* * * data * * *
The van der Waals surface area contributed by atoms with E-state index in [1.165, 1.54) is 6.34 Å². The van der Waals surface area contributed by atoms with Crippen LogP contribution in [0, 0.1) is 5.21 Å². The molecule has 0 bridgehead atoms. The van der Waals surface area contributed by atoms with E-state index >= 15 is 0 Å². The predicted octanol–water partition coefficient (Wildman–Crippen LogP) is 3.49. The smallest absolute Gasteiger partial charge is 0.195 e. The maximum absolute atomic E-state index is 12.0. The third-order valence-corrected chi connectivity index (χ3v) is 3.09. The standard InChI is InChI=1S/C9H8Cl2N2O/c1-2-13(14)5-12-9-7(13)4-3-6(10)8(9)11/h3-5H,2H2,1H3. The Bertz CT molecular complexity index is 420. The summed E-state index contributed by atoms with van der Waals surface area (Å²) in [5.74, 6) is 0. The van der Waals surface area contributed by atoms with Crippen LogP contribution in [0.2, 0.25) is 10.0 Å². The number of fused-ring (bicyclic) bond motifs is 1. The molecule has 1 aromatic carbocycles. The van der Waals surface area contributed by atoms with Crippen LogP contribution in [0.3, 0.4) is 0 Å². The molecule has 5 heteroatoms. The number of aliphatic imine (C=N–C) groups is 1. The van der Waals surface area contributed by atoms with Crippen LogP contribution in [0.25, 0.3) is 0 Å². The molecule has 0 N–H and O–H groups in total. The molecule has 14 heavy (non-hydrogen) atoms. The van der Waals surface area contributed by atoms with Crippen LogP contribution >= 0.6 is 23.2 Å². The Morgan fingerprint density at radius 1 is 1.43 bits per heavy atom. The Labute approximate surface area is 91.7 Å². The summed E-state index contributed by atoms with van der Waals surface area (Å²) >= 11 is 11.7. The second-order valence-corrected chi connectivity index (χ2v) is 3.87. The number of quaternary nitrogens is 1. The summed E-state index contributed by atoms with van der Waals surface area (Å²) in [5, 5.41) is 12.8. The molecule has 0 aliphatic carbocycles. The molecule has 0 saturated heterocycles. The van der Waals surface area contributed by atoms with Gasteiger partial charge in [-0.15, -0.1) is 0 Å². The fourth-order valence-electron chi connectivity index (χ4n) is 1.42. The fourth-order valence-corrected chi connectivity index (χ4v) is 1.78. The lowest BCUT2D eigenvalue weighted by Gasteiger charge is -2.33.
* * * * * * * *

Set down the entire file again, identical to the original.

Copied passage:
The van der Waals surface area contributed by atoms with E-state index in [1.165, 1.54) is 6.34 Å². The van der Waals surface area contributed by atoms with Crippen LogP contribution in [0, 0.1) is 5.21 Å². The molecule has 0 bridgehead atoms. The van der Waals surface area contributed by atoms with E-state index >= 15 is 0 Å². The predicted octanol–water partition coefficient (Wildman–Crippen LogP) is 3.49. The smallest absolute Gasteiger partial charge is 0.195 e. The maximum absolute atomic E-state index is 12.0. The third-order valence-corrected chi connectivity index (χ3v) is 3.09. The standard InChI is InChI=1S/C9H8Cl2N2O/c1-2-13(14)5-12-9-7(13)4-3-6(10)8(9)11/h3-5H,2H2,1H3. The Bertz CT molecular complexity index is 420. The summed E-state index contributed by atoms with van der Waals surface area (Å²) in [5.74, 6) is 0. The van der Waals surface area contributed by atoms with Crippen LogP contribution in [0.2, 0.25) is 10.0 Å². The number of fused-ring (bicyclic) bond motifs is 1. The molecule has 1 aromatic carbocycles. The van der Waals surface area contributed by atoms with Crippen LogP contribution in [0.3, 0.4) is 0 Å². The molecule has 5 heteroatoms. The number of aliphatic imine (C=N–C) groups is 1. The van der Waals surface area contributed by atoms with Crippen LogP contribution in [0.25, 0.3) is 0 Å². The molecule has 0 N–H and O–H groups in total. The molecule has 14 heavy (non-hydrogen) atoms. The van der Waals surface area contributed by atoms with Crippen LogP contribution >= 0.6 is 23.2 Å². The Morgan fingerprint density at radius 1 is 1.43 bits per heavy atom. The Labute approximate surface area is 91.7 Å². The summed E-state index contributed by atoms with van der Waals surface area (Å²) >= 11 is 11.7. The second-order valence-corrected chi connectivity index (χ2v) is 3.87. The number of quaternary nitrogens is 1. The summed E-state index contributed by atoms with van der Waals surface area (Å²) in [5, 5.41) is 12.8. The molecule has 0 aliphatic carbocycles. The molecule has 0 saturated heterocycles. The van der Waals surface area contributed by atoms with Gasteiger partial charge in [-0.15, -0.1) is 0 Å². The fourth-order valence-electron chi connectivity index (χ4n) is 1.42. The fourth-order valence-corrected chi connectivity index (χ4v) is 1.78. The lowest BCUT2D eigenvalue weighted by Gasteiger charge is -2.33.